“Don’t forget that you’re an Indian,” is what the academic secretary of the University of Sciences and Arts of Chiapas said to Floriberto, after scolding him, to make it clear that he had been dropped from the dentistry program, and with that the end of his dream of having a license (to practice that profession) to advance in life.
[Dan de baja a indígena de Universidad en Chiapas por no hablar bien español (“Indian Dropped from Chiapas University for not speaking Spanish well”), by Mariana Franco, Informador.mx, July 16, 2015]
Actually, the university had made an attempt to work with Floriberto, allowing him to temporarily withdraw from classes until he improved his Spanish.
But the university cafeteria didn’t pay him for his work on time, for which he lodged a formal complaint, and the university wound up dropping him as a student.
There was a happy ending (for Floriberto). A petition gathered 93,000 signatures, the Mexican anti-discrimination bureau Conapred intervened, and Floriberto was allowed to re-enroll in the university. He even gets an academic tutor. The university also plans to do more for indigenous and poor students. [Indígena es reinscrito en Universidad de Chiapas tras denuncia abuso, by Mariana Franco, Informador.mx, July 23, 2015]
Floriberto spoke about the incident on YouTube, both in Tzeltal and Spanish. I didn’t actually find Floriberto difficult to understand in Spanish. And perhaps this case was more complicated than the simplistic Narrative presented.
However, what is undeniable is the existence of racial and cultural tensions within Mexico. When we import millions of Mexican immigrants, we import a whole new set of racial problems, to add to our already formidable homegrown difficulties.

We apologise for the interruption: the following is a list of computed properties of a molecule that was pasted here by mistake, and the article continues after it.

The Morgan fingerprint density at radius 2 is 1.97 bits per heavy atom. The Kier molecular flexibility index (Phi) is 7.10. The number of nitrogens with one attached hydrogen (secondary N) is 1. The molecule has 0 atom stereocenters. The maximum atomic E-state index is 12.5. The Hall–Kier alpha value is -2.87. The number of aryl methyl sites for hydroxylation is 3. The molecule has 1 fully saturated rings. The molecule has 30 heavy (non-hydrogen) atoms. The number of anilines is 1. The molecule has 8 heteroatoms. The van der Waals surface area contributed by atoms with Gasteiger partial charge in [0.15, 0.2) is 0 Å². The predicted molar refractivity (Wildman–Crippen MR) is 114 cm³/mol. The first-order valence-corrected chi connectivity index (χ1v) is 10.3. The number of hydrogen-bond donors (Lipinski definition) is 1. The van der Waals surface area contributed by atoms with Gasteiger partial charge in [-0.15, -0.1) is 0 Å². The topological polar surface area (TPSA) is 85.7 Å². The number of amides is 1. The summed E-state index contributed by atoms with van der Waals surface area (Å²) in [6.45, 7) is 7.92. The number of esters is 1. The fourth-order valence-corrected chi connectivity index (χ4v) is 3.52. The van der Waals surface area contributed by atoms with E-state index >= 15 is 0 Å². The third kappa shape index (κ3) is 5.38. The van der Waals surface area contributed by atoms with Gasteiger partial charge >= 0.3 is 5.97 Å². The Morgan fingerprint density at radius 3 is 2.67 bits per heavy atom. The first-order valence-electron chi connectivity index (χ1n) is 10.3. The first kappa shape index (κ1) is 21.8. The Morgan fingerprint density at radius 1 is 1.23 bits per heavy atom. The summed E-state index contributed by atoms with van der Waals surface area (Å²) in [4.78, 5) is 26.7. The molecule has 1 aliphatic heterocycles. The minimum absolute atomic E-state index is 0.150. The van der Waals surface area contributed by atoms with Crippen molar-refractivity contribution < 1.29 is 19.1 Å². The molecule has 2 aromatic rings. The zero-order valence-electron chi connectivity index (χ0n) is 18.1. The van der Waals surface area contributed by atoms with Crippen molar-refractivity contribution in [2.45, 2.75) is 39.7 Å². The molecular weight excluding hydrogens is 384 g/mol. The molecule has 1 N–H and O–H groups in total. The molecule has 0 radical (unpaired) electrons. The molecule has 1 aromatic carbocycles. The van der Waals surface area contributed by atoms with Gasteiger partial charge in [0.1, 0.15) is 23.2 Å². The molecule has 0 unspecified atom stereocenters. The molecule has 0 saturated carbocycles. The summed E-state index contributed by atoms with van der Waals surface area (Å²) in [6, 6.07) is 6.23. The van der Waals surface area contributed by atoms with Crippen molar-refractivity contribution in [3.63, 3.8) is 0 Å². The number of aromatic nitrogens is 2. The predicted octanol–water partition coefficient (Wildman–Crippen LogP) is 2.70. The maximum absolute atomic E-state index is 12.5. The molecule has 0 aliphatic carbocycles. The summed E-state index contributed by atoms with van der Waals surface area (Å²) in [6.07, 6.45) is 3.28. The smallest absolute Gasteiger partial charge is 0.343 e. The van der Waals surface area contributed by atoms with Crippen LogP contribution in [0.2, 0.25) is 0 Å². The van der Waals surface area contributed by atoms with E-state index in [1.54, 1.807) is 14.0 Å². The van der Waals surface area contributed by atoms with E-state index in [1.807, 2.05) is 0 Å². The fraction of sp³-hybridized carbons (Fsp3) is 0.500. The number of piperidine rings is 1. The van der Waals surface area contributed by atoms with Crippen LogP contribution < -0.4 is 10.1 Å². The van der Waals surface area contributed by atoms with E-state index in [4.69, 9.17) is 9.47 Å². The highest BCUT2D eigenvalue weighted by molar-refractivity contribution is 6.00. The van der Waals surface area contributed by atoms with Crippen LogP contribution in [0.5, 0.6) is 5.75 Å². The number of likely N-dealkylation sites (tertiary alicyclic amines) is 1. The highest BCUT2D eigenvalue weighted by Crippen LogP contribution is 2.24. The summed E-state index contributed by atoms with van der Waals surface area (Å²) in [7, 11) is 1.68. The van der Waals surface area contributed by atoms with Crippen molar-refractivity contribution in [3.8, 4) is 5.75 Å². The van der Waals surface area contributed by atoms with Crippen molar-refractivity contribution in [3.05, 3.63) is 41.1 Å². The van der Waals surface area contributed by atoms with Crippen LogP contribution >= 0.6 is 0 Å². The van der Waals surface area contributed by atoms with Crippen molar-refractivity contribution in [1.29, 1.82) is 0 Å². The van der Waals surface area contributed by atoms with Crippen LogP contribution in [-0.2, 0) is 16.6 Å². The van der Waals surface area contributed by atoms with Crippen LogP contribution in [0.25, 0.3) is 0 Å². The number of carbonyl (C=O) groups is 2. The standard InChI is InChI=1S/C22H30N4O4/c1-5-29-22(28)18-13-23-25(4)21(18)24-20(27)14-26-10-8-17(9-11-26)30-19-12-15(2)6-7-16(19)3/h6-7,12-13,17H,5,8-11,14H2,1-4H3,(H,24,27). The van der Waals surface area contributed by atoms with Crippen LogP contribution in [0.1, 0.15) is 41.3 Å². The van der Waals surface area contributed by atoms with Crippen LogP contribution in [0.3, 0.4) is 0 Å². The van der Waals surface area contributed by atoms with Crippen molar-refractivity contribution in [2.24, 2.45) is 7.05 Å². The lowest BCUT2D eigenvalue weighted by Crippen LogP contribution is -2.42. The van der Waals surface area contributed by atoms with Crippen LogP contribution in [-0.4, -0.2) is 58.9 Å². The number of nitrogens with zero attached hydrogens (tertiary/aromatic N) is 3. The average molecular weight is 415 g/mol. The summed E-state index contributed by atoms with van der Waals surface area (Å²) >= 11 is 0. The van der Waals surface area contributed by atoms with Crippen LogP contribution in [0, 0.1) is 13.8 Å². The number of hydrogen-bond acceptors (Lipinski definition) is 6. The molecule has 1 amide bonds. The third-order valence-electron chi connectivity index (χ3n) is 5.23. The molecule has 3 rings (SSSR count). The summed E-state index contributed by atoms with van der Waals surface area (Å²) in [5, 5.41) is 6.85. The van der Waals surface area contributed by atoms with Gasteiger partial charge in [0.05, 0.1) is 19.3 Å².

The Mexican government’s number-crunchers at INEGI (Instituto Nacional de Estadística y Geografia – National Institute of Statistics and Geography) have done calculations on the state of indigenous languages in Chiapas. These languages are still very strong and are actually increasing, not decreasing, in numbers of speakers.
As of 2010, Floriberto’s native language Tzeltal had 461,236 speakers, and there are other indigenous tongues. According to INEGI,
In Chiapas, there are 1,141,499 people over the age of 5 who speak an indigenous language, which represents 27% of the state.And, some Chiapas Indians don’t even speak Spanish.
Of each 100 persons who claimed to speak an indigenous language, 14 do not speak Spanish.I wish these people the best. But is importing an entirely new linguistic problem to the United States the best strategy? As Steve Sailer has suggested, if some Mexican Indian groups haven’t assimilated to Conquistador Spanish culture after 500 years, why would they assimilate to Anglo-America?
I’ll be visiting Mexico for the rest of my life. But Trump has a point. Mexico is a deeply troubled country with its own set of problems and challenges. There’s no reason to hurt our own people by bringing those problems here.
Moral: time for an immigration shutdown.
American citizen Allan Wall (email him) moved back to the U.S.A. in 2008 after many years residing in Mexico. Allan's wife is Mexican, and their two sons are bilingual. In 2005, Allan served a tour of duty in Iraq with the Texas Army National Guard. His VDARE.COM articles are archived here; his Mexidata.info articles are archived here ; his News With Views columns are archived here; and his website is here.